The very young walk with the old more this time of year. They play the part of a sponge soaking all the knowledge that let the old get old. The youth are so young and the old seem so old that is very difficult, especially on the beach, to tell them apart. The other inhabitants of the beach seem to trust us more this time of year. The sand birds inch their way to a closer more fearless view. Even the butterflies and white moths fearlessly circle around our heads.
The colors of this season have forever been written about and pictured in pastels, watercolors, oils or photographs. But on the beaches you can’t only see the green of the ocean with its frosty white caps. You can feel and smell how perfectly combined the colors are. How the browns of the sands go perfectly with the deep blues and grays of the sky. The morning sky takes a different form this time of year, in that its colors complement the sea’s so perfectly that one seem to be a continuation of the other.
The clouds appear to form holes at the end of massive tunnels, sneaking a peak at a hopeful heaven in the sky. One particular morning a small sailboat broke this consistency by daring to float between the sea and the sky. I wonder if they knew how close they were in attaining that light at the end of all of our tunnels. The quiet is the most intense feeling this time of year. It is so extreme that the rumbling of chain saws and the banging of hammers can’t even hope to overwhelm the quiet of the season. Even the sound of my footsteps, as I walk down the beach, seem to naturally belong to the serenity of the ocean front.
The summer months expose people’s souls to anyone interested in observing them. The off season demonstrates the natural beauty of the coast. But to me the most exciting observation I can make is becoming part of a coastal storm. They always start with a lull. Not your ordinary quiet, but a time so quiet you can’t even hear the gulls or the wind blowing through the trees. It is a time when all those who live on the coast walk to the water’s edge to watch the low tide go ever lower, in preparation for the waters destined to explode on the beach.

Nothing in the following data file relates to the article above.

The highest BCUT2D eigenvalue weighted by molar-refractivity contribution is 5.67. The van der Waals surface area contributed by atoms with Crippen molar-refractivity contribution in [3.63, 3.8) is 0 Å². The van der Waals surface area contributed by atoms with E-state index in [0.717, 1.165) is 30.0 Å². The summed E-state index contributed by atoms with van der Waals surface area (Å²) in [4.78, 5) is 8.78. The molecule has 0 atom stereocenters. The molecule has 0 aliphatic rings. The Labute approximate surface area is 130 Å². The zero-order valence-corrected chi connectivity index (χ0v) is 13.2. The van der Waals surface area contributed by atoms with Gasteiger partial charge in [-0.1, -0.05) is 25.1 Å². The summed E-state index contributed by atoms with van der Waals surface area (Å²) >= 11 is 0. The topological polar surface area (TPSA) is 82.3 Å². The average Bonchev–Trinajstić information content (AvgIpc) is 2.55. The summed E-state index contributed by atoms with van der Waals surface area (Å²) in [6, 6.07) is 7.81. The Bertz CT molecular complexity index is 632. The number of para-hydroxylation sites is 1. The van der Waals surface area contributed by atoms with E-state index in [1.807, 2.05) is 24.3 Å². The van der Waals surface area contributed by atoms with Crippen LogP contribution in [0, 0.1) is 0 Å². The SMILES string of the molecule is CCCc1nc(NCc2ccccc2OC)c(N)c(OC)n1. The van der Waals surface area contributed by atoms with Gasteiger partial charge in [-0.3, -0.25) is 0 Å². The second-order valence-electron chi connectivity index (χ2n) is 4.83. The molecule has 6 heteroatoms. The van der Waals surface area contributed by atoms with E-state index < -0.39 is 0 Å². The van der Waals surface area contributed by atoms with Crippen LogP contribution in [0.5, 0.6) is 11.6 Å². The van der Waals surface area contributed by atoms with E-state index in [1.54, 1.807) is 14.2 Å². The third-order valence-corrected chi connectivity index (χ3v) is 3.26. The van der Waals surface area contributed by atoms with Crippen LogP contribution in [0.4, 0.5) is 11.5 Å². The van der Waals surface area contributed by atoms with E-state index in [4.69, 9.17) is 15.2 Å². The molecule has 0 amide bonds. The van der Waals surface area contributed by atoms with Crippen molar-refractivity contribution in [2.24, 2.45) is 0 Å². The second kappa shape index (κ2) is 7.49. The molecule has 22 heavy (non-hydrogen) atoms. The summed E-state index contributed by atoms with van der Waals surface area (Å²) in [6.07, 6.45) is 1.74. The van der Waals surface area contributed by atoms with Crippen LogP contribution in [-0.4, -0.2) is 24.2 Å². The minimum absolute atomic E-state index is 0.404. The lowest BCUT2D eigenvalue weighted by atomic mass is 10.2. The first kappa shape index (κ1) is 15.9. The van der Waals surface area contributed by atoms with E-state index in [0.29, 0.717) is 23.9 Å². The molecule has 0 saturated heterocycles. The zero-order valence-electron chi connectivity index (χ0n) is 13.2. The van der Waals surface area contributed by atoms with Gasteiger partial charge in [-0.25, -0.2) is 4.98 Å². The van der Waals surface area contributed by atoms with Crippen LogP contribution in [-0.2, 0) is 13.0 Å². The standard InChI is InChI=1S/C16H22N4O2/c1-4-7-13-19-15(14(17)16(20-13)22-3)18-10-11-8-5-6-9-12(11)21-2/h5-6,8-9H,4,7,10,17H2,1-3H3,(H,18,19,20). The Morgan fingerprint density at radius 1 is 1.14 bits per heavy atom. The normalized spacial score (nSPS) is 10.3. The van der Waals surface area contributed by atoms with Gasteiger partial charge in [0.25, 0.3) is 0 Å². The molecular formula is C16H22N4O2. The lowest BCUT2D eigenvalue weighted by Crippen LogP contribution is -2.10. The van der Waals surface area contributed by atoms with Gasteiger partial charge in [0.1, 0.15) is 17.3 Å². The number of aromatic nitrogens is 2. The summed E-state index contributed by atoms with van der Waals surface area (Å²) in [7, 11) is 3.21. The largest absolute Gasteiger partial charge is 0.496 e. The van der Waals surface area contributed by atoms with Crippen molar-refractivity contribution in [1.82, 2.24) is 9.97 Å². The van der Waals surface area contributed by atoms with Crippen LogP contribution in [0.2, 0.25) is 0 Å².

The people are not the only ones who flock to the beach in the lull before the storm. The gulls also come to a collective realization that they must fly to the beach in preparation. They are more courageous than their human counterparts, landing right on the surf, staring into the water en masse, like members of a religious cult awaiting their messiah.
The impending storm toys with the emotions of its observers, first by blowing gentle streams of fresh air that stir recollections of the gentler summer breezes. Then the ocean shows its first white frothing heads. Soon, the sea is a bubbling cauldron of milky white foam and spray. The air around the few observers left explodes with the sparks of mist, and the wind forces the viewers to squint into what has always been and will always be, as long as life can exist on this planet.
The gulls at this point pray to some gull God in hopes that mercy will keep them from being swept into the depths of the now violent ocean. At the peak of the storm, the skies and the sea become one, torn in half by the foaming waves and violent water. Nothing else exists. Nothing else dares to exist. If there was ever a time when beauty and violence co-exist, the coastal storm is the pinnacle of both. The storm also puts the dreams of the observer into perspective. The day-to-day reality of life seems so desperately insignificant when compared to such violent majesty. Yet the strength of nature, as reflected in the storm, also inspires a sense that anything is possible, even achievable.
The beauty of the storm is that no one ever sees it to the end. Most viewers grow to cold or tired and head for shelter. The only thing that remains is the stark, gray tone that hangs in the air and over the ocean. It’s a color that has never been successfully reproduced, because like a sunset over the volcanoes of Hawaii, or the blinding white of a snowstorm in the Mount Washington Valley, the gray of a coastal storm registers directly on the mind as a feeling, a sensation of power, rather than a visual stimulus that can be tucked away for later use.
Their are many reason why people yearn to be by the ocean. The serenity, the perpetually fresh sea breezes, or the hypnotic sound of the waves striking the beach. I love living here for one simple reason. I am allowed to observe.